“The Obama mission to Liberia, which is relying on the military at the last minute, shows that the U.S. and other industrial countries haven’t built up comparable deployable medical units on the civilian side, and need to do so to prepare against future ‘flashdemics’ — high-velocity, high-lethality outbreaks,” says Chow. “In addition to building an international epidemic response force, we need to conceptualize ‘global health defense’ to include bolstering the health systems of the poorest countries.”

4. A lack of approved drugs and cures
The scarcity of drugs and vaccines is not due to a lack of innovation. Drugs have been in development for years, but since pharmaceutical companies have had no financial incentive to fund them, researchers have hit walls. “People like me and others who have worked for years in vaccines and countermeasures are frustrated,” Thomas Geisbert, a professor of microbiology and immunology at the University of Texas Medical Branch in Galveston, said in an earlier TIME article. The supply of ZMapp, the drug that was given to a few health care workers, is exhausted. It comes from a small pharmaceutical company with nine employees, and the drug grows in a tobacco plant — requiring scientists to wait for a new crop to grow just for a new batch. Thankfully, clinical trials for other drugs have kicked off.

5. Treating Ebola as a “West Africa” problem
“It’s crucial countries not be lumped together,” says Nigerian Minister of Economy and Minister of Finance Ngozi Okonjo-Iweala. “The media writes about Africa and West Africa, but there needs to be differentiation. This will end up hurting the economies of countries that have no problems. Ghana never had any cases, Burkina Faso never had any cases.” Okonjo-Iweala was also the former managing director of the World Bank, and has seen how stigma damages economies.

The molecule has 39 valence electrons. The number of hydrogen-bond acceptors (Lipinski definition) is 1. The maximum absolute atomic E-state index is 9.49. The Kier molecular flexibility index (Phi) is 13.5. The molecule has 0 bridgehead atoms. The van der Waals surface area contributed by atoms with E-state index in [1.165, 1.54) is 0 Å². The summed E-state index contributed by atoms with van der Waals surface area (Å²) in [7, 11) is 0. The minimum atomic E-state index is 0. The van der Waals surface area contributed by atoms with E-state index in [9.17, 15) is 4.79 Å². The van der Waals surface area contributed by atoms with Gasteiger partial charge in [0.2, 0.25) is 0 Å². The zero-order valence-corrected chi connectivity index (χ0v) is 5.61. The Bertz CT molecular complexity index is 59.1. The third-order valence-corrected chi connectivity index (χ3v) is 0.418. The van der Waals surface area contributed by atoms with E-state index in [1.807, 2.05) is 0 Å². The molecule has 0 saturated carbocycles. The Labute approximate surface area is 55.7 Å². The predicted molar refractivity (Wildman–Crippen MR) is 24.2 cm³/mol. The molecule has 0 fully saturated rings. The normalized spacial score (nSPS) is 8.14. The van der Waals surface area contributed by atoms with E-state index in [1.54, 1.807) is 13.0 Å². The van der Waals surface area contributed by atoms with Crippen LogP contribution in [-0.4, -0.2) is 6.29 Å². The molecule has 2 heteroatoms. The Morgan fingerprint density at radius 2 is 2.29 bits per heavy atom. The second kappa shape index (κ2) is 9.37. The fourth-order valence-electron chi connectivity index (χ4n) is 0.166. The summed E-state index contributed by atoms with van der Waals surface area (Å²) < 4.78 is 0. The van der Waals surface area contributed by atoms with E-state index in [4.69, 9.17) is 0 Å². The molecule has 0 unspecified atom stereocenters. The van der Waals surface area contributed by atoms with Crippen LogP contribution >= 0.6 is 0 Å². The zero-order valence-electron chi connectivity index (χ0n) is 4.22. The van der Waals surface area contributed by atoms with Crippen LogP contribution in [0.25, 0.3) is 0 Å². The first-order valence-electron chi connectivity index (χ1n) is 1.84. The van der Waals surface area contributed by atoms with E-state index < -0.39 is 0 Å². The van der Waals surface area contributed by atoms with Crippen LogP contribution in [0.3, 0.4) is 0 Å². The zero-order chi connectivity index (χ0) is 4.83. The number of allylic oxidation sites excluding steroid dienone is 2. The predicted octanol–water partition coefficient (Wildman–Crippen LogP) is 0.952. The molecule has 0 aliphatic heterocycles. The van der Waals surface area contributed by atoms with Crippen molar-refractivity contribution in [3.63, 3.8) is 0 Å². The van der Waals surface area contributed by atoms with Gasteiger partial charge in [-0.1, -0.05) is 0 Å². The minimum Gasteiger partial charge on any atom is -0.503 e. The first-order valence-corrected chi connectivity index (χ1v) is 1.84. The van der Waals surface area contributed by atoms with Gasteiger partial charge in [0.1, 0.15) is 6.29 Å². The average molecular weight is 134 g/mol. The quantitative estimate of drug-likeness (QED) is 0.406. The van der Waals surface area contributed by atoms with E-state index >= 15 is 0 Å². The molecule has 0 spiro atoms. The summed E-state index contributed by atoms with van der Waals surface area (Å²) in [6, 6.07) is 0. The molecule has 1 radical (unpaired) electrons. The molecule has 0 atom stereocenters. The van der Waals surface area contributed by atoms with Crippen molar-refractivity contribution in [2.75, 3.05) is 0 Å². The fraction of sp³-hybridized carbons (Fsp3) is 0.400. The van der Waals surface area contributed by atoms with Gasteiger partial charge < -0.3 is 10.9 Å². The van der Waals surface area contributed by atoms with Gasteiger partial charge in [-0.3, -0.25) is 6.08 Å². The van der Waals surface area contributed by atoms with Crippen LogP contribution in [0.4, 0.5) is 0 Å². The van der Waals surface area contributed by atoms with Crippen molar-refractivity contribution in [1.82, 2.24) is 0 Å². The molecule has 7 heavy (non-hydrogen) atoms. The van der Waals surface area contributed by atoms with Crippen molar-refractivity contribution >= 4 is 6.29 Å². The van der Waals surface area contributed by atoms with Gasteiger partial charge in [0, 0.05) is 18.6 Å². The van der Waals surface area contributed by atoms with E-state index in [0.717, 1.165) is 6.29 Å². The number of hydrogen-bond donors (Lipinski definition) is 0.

“We should stick to the specific countries so as not to cause massive economic damage,” says Okonjo-Iweala. “We have worked very hard to get the private sector to invest in Africa for the continent to grow based on the fact that we are a continent with a lot of vigor and good rates of return on investment. If you scare away investors by lumping the continent into one big mass, what good does it do? It will take another decade to recover.”

Nigeria has had 19 cases, seven deaths and everyone else survived. As of Tuesday, the 21 days of incubation expired for people who treated the infected, so currently no one is being monitored. “We’ve worked hard as a continent to overcome this kind of stigma of disease,” says Okonjo-Iweala.

TIME Infectious Disease

CDC: Cases of Ebola Could Double Every 20 Days

Members of a burial team wearing protective suits bury an Ebola victim in Freetown, Sierra Leone.
Members of a burial team wearing protective suits bury an Ebola victim at King Tom Cemetery, which is bitterly resented by residents of the adjoining slum, called Kolleh Town, in Freetown, Sierra Leone, Sept. 21, 2014. Samuel Aranda—The New York Times/Redux

A new CDC report predicts the enormous cost of delayed response to Ebola

If Ebola conditions continue without a scaled-up effort, the CDC estimates that cases of Ebola in West Africa will double every 20 days — and in an absolute worst-case scenario without any intervention, numbers could reach 1.4 million by Jan. 20.

Using a new Ebola Response prediction tool, the CDC has published results that show that if current trends continue unimpeded, Liberia and Sierra Leone will have approximately 8,000 total Ebola cases, or 21,000 if the tool accounts for underreporting, by Sept. 20. Liberia will account for about 6,000 of those cases.

The numbers are frighteningly high, but it should be noted that it’s a prediction of a hypothetical situation in which absolutely no intervention were to happen. That won’t be the case if many countries and the UN keep their promises. The model also shows that a big response could turn the outbreak around. In another hypothetical situation, the outbreak could ease up and eventually end if 70% of people with Ebola are placed in medical care facilities, Ebola treatment units, or somewhere where transmission could be contained.